I am afraid 2016 has not been the best of years for the journalism industry. In fact, it’s been too terrible for words. I say journalism industry deliberately because commercial companies make up the broad term “media” and journalism is a subset of this.
Media companies have been brutal in their attack on journalism – in the form of widespread newsroom retrenchments, particularly of senior staff. In some instances publications have subsequently been closed. This started in 2012-2014, as recorded in the State of the Newsroom publication, and has continued into 2016. Just last month, the Independent group announced it was retrenching 72 journalists. That’s just one company among a few doing the same but the numbers are being hushed up.
Advertising revenue is down and so are sales. Media companies are making less profit and the first place they home in on to reduce costs is the already thin newsroom. Exactly the opposite of what they should be doing. It should be obvious that if you sell a quality product at a reasonable price, people will buy it.
Newsrooms were depleted in the 2012-2014 bloodbath when more than 1 000 people were retrenched. You can’t have overstretched, underresourced newsrooms and expect quality products. As company techies try to work out how to make money from “content repurposing” – online journalism and social media – the journalism industry suffers as the consumers become used to getting online news for free. That’s the first issue – no money.
Then, just when you thought it couldn’t get any worse, the Hate Crimes Bill looms like a stormy grey cloud.
Freedom of expression under attack
The Prevention and Combating of Hate Crimes and Hate Speech Bill has been released for public comment. Just about everyone is clapping because we think there is finally some way to deal with the racists, misogynists and xenophobic and gender bigots but the implications for freedom of expression are extremely serious. How are we going to ensure freedom of expression?
The Bill is too broad and contains no exceptions for journalists, who need to critique and criticise and comment in their work without fearing that they could be thrown in jail for a few years.
The Bill encroaches on the Constitutional givens for freedom of information, access to information and freedom of expression, analysis and satire. The public participation process ends on January 31 2017. Hopefully the Bill will be withdrawn in its current form and amended.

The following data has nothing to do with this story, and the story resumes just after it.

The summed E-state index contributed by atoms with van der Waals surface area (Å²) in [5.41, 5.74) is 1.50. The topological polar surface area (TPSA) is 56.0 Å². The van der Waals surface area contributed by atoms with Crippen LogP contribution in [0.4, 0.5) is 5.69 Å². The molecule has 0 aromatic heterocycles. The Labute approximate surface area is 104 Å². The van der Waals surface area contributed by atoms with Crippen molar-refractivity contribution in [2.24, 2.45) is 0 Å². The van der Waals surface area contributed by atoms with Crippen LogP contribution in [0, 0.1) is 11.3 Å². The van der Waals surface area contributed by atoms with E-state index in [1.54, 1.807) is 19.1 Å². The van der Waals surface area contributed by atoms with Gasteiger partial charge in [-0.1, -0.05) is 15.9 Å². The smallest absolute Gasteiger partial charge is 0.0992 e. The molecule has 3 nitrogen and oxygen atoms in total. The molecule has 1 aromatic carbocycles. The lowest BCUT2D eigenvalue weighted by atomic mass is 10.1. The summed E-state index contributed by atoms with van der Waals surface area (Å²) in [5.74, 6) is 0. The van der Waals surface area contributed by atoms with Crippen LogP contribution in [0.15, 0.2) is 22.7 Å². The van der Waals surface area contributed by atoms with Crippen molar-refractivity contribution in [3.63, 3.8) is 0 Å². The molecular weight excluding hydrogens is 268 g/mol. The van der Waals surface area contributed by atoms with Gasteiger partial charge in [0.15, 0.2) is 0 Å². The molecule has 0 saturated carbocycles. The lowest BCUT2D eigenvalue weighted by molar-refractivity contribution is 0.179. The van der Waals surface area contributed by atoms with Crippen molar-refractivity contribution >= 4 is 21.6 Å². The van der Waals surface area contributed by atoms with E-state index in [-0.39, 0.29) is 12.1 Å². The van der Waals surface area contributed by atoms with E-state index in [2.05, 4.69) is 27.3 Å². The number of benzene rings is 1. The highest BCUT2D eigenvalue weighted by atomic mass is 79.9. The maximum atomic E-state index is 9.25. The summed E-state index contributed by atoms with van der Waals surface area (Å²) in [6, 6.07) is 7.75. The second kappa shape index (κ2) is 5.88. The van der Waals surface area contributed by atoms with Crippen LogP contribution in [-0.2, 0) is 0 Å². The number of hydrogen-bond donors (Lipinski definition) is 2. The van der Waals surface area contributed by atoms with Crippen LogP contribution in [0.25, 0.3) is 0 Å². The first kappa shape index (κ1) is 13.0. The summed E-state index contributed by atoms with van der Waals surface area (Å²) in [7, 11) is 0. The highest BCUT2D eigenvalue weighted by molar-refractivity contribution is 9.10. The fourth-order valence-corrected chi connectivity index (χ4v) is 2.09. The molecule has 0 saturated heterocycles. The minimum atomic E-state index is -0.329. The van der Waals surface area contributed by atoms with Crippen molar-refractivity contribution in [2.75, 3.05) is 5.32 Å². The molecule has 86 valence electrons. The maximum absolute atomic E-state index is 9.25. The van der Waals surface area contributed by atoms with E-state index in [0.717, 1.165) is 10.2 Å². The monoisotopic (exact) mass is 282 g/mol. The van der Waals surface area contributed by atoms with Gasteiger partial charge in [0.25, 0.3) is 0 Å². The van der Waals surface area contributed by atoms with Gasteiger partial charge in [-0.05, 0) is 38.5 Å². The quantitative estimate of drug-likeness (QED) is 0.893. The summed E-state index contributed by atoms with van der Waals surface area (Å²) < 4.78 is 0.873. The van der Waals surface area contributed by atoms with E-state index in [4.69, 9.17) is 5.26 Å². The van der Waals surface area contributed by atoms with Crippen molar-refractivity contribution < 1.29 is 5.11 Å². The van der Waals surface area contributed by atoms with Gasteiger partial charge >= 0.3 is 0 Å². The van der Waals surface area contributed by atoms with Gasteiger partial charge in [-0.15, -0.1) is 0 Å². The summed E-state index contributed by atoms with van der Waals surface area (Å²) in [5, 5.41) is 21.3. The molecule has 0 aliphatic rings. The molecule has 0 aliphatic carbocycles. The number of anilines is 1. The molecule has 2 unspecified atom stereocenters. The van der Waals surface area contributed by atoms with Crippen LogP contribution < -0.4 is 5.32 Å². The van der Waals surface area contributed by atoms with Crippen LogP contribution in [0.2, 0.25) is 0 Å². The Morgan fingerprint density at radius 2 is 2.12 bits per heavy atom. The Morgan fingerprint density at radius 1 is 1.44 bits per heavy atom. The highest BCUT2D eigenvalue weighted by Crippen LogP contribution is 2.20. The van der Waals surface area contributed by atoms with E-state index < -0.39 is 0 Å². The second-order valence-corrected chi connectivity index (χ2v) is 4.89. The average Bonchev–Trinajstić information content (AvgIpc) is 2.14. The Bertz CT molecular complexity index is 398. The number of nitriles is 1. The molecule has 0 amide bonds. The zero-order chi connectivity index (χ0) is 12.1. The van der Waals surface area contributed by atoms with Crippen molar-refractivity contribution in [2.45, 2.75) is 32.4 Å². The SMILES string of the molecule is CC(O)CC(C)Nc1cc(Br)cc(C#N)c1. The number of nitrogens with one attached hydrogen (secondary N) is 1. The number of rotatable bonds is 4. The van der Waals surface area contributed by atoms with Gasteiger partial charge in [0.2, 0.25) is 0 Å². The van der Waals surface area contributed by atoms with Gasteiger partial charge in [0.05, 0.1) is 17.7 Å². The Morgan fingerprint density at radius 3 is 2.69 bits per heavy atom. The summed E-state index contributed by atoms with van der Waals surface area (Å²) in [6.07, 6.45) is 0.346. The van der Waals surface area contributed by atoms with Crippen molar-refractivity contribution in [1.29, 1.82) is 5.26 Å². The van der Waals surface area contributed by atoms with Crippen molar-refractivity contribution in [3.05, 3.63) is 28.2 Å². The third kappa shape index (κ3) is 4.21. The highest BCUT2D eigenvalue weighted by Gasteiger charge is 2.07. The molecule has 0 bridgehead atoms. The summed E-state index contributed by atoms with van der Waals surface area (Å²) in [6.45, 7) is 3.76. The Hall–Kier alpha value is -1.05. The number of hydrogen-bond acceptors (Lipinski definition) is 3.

ANC wants to revive Media Appeals Tribunal
As attacks from the private sector and government kicks in, the ruling party decides it should join the party. It’s going in for the kill with a Media Appeals Tribunal. Last week, the ANC decided it’s time to release a statement on the untransformed media in terms of ownership, control and management.
A tribunal would see Parliament, and ultimately the party, control the media because the majority of MPs are ANC members. Take note of how voting already goes every time there is a motion against the president.
The ANC statement goes: “Honesty, accountability, fairness and editorial independence are meant to be the hallmarks of our media but it is increasingly clear that certain sections of the media continue to adopt anti-transformation stances and remain unaccountable to the general public.”
The ANC noted at its 52nd national conference that the press ombudsman/Press Council is not adequate to protect the rights of “individual citizens, community and society as a whole”.
To cut a long story short, the ANC “calls on Parliament to accelerate the implementation of the resolution to establish” the media tribunal.
Meanwhile the Press Council’s co-regulation system is working at its best ever. Logic for having a media tribunal?
Faking it: Journalist violates ethics
But the year also ends with a horrible case from within: a journalist made up an interview with a famous football star. It was published in the widely distributed Soccer Laduma, which was then instructed by the Press Appeals Panel chair Judge Bernard Ngoepe to publish a huge front-page apology to its readers who are still fuming mad. The freelance journalist, one Patrick Baloyi, made up an interview and even proffered a voice recording of an interview with Lucky Baloyi (no relation).
This is one bad case among thousands of good cases of journalists’ integrity – following the code of ethics. Unfortunately rotten eggs give journalists a bad name and the whole bang shoot get tarred with the same brush.
Yet, it was actually a journalist at Power FM who discovered that the interview was a fake. This case shows that co-regulation and peer pressure works. No one is protecting this fake journalist, who is apparently in hiding.
Sad day for diversity and plurality
The Times Media Group is in the process of buying Primedia. If this deal goes through it would be a sad day for journalism because the diversity of views will be reduced.
And watch out for more retrenchments. Monopolies are not good for media. Ask the citizens of the United Kingdom and the United States.
Altogether, clearly it’s been a bad and a sad year for media and journalism: retrenchments, mergers and freedom of expression under threat.
Glenda Daniels is a senior lecturer at the University of the Witwatersrand’s media studies department and chairs the South African National Editors’ Forum’s ethics and diversity committee